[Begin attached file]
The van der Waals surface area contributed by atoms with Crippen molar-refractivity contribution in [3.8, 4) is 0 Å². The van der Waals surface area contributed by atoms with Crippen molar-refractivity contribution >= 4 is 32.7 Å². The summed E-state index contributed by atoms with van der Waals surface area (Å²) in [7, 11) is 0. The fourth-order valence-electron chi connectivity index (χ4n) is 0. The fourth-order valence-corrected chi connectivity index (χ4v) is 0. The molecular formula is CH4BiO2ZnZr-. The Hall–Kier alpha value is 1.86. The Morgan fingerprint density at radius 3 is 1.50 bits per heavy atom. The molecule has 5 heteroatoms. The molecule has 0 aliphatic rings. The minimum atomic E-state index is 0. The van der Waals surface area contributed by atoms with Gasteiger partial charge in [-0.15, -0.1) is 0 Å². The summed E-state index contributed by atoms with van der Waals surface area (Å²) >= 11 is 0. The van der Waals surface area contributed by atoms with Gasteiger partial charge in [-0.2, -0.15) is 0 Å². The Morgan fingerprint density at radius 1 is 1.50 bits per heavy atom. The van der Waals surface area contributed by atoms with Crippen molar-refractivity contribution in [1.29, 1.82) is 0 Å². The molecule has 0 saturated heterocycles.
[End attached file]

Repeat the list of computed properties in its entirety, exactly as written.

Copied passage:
The van der Waals surface area contributed by atoms with Crippen molar-refractivity contribution in [3.8, 4) is 0 Å². The van der Waals surface area contributed by atoms with Crippen molar-refractivity contribution >= 4 is 32.7 Å². The summed E-state index contributed by atoms with van der Waals surface area (Å²) in [7, 11) is 0. The fourth-order valence-electron chi connectivity index (χ4n) is 0. The fourth-order valence-corrected chi connectivity index (χ4v) is 0. The molecular formula is CH4BiO2ZnZr-. The Hall–Kier alpha value is 1.86. The Morgan fingerprint density at radius 3 is 1.50 bits per heavy atom. The molecule has 5 heteroatoms. The molecule has 0 aliphatic rings. The minimum atomic E-state index is 0. The van der Waals surface area contributed by atoms with Gasteiger partial charge in [-0.15, -0.1) is 0 Å². The summed E-state index contributed by atoms with van der Waals surface area (Å²) >= 11 is 0. The van der Waals surface area contributed by atoms with Gasteiger partial charge in [-0.2, -0.15) is 0 Å². The Morgan fingerprint density at radius 1 is 1.50 bits per heavy atom. The van der Waals surface area contributed by atoms with Crippen molar-refractivity contribution in [1.29, 1.82) is 0 Å². The molecule has 0 saturated heterocycles.